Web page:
Eyes on the prizes

Cavalcade of Pride Award winners do it with style

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"It's a very sunny, happy place to live," Gail Friedman says of the mango-hued, circa-1888 farmhouse she and husband Jay wake up in each morning. Modest in size but brimming with personality, "It's perfect for us."

But it wasn't always. When the Friedmans purchased the home four years ago‚Ä"a home they were told might have been the first built on the 1100 block of South Wisconsin Avenue‚Ä"they knew they'd need a great deal of vision to make it their own.

After doing some interior renovation, like modernizing the kitchen and baths, Gail and Jay took a long look at their house from the curb. "The exterior was finished with this large, cement block siding," Gail says. "But we found out there was wood underneath, and it was in good condition."

The Friedmans had it stripped and painted, choosing teal and terra cotta shades to accent the mango frame, and soon found that once you get rolling, it's pretty hard to stop.

"As we discovered that the house had some style, we decided to frame out a bay window and put in a door," Gail says. "Then we opened up an enclosed front porch and turned it into a wraparound that could be accessed from the dining room."

Gail says the home's cheerful demeanor is particularly appropriate for them because Jay‚Ä"music director for the Symphony of Oak Park and River Forest, and principal trombonist for the Chicago Symphony Orchestra‚Ä"has students coming and going all the time.

"It's really a creative environment," she says. "It gets your juices flowing."

When the Friedmans got a piece of mail from the Village of Oak Park recently, Gail says they were "thrilled" to find out their renovation efforts were being recognized with a Cavalcade of Pride Award in the single-family home category. Bestowed on those who have made special efforts to beautify, maintain and improve their properties while also enhancing the aesthetic quality of life in Oak Park, the award was not something the Friedmans thought would be in their future when they first bought the house, according to Gail.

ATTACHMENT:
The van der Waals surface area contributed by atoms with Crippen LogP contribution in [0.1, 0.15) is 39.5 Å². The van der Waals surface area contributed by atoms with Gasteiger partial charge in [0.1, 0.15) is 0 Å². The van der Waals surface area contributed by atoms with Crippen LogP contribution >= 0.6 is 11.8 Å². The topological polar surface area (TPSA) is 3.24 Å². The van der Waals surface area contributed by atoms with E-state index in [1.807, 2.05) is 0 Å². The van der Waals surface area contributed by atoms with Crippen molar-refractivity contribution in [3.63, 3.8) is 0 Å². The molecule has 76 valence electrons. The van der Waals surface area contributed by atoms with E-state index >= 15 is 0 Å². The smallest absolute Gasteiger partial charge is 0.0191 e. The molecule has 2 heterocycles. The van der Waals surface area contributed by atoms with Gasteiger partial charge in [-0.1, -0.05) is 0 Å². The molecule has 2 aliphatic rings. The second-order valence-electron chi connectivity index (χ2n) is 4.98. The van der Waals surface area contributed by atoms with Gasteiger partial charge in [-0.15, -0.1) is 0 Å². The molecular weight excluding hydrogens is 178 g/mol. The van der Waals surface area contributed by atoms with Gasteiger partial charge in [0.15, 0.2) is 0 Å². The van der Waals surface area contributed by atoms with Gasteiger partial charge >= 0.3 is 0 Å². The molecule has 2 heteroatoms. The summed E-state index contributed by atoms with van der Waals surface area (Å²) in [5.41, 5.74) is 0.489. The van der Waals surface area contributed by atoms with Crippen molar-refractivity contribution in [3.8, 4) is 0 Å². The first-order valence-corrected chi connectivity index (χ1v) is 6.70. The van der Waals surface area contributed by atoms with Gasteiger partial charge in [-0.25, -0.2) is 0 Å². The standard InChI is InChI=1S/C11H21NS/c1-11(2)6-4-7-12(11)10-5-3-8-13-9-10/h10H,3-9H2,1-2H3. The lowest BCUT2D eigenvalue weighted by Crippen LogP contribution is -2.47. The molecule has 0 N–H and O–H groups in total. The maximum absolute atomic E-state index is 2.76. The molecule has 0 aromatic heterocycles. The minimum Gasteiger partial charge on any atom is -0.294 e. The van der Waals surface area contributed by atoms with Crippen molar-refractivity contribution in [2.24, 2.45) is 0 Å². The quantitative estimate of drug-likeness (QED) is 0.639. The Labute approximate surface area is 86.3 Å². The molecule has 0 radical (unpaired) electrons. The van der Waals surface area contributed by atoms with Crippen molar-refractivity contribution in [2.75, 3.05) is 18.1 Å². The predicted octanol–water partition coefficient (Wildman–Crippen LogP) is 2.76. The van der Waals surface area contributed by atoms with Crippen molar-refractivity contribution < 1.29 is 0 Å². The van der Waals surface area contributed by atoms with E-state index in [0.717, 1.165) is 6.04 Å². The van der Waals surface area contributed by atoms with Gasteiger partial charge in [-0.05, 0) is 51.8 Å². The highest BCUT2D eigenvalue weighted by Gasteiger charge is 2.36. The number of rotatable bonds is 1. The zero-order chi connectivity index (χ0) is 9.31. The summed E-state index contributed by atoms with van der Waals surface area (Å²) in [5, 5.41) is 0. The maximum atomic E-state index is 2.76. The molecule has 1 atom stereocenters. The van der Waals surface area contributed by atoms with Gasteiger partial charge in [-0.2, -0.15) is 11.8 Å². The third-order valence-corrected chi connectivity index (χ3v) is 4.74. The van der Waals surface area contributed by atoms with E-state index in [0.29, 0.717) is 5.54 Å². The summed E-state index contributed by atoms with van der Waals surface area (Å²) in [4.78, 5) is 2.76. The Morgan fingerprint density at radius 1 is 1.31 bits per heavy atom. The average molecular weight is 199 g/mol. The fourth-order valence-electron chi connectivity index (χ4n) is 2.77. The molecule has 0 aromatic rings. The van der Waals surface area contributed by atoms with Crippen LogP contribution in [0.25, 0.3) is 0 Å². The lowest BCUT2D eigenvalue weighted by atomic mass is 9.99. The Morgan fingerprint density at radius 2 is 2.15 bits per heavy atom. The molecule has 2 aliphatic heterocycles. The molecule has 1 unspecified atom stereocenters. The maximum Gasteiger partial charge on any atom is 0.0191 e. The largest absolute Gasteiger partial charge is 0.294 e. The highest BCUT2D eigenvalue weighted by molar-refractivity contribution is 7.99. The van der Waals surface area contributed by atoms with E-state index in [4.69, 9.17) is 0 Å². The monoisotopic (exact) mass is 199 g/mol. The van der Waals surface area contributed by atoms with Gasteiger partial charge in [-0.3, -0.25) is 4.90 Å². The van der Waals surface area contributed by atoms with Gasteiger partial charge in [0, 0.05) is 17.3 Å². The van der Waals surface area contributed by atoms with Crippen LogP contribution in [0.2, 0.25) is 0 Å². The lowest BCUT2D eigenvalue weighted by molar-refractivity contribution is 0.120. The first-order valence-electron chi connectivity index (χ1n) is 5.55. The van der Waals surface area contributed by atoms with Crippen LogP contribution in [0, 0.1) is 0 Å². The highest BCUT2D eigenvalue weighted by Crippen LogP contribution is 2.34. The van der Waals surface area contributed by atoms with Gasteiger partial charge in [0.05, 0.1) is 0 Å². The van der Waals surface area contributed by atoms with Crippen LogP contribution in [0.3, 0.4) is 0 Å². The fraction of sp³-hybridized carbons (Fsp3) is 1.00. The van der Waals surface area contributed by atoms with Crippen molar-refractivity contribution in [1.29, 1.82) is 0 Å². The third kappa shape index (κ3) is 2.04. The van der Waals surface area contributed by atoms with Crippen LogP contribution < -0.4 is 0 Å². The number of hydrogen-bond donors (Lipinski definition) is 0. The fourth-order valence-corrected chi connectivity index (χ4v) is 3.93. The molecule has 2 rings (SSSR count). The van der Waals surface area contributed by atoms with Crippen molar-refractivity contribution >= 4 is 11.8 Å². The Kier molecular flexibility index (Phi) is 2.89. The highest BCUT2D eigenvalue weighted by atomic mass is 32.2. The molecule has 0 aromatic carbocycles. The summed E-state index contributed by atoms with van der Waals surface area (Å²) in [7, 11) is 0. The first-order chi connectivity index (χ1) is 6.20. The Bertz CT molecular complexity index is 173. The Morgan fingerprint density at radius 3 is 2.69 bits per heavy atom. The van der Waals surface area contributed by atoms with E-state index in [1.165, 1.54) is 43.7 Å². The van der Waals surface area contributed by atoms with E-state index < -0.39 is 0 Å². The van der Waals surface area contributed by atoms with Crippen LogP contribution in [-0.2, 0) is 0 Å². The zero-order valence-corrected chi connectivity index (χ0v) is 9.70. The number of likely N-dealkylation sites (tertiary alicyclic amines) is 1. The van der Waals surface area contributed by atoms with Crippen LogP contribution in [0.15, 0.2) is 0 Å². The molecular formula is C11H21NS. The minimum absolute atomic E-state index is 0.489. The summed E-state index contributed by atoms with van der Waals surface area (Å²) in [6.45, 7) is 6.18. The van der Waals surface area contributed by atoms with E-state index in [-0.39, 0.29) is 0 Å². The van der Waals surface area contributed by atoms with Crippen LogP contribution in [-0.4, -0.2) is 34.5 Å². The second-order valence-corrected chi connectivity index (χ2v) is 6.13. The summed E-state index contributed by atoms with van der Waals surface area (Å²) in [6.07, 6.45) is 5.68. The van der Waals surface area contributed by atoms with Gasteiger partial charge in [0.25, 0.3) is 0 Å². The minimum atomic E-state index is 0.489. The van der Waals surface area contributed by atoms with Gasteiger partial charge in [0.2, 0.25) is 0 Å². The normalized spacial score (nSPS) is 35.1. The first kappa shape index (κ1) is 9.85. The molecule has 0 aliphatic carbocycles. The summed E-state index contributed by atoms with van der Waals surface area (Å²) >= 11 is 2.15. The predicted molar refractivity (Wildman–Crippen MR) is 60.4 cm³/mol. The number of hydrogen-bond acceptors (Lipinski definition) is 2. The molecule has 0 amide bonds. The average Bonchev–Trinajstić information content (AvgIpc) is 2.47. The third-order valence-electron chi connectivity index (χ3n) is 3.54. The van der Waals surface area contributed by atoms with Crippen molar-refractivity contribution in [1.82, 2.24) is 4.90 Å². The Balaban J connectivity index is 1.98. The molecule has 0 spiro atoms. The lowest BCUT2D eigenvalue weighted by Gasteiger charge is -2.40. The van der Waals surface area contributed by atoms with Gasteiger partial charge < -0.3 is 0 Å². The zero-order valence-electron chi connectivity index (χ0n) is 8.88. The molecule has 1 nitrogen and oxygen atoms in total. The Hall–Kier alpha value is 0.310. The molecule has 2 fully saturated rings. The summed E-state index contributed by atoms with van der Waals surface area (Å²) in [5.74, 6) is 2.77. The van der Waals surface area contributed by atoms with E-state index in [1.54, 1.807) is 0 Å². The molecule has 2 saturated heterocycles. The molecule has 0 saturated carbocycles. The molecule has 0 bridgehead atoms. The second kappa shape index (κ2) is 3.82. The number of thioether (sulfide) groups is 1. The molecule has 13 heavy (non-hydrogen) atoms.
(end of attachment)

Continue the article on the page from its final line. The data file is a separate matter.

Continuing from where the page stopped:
A few days after the award announcement arrived from the village, the couple received another. They learned that their block‚Ä"the 1100-1150 block of South Wisconsin Avenue‚Ä"was also being honored with a Cavalcade of Pride Award, this time for the collective improvement efforts of a group of residents.

"We have really great neighbors," Gail says, adding that there's a lot of pride in ownership on their street. The houses are generally colorful and well maintained, and the block is blessed with some exceptional gardeners.

"It's wonderful to see what's happening in this part of the village," she adds. "There are homes here that are still affordable and there are more and more people willing to fix them up. It's nice to be acknowledged like this."

Improvement incentive

Established in 1972 to foster community pride and encourage residents to reinvest in the town during a time of uncertainty, the Cavalcade of Pride Awards currently fall under the charge of the Community Design Commission, a unique assembly of volunteers (mostly architects, landscape designers and creative types) who meet to review aesthetic issues and comment on projects that affect the overall landscape in Oak Park.

According to Commission Chairman Bob Tucker, a property can be nominated for the award either by a commission volunteer or a by a fellow villager. The process for commission nomination, which involves dividing the community into a grid and assigning one volunteer to literally walk the streets looking for potential recipients, ensures that every property in Oak Park gets considered for the award. Nominating a neighbor (or yourself) is as easy as completing a form at the village.

In a ceremony held at village hall, Cavalcade of Pride recipients are given commemorative plaques featuring photos of their award-winning properties, and treated to a small reception afterward. In addition to recognizing the beautification efforts of single-family homeowners in Oak Park, the village also awards Cavalcade of Pride honors in nine other categories.

Signs of the times

"Signage has always been a major concern for the commission," Tucker says. "Having signs that serve the purpose of attracting business while at the same time fitting in with the look of the community, that's a difficult balance to maintain."

Created to acknowledge business owners who "go the extra mile to achieve a certain level of class," according to Tucker, the Best Sign Award was given to St. Edmund Catholic Church, 188 S. Oak Park Ave., and Danza Viva Dance Studio, 46 Lake St., this year.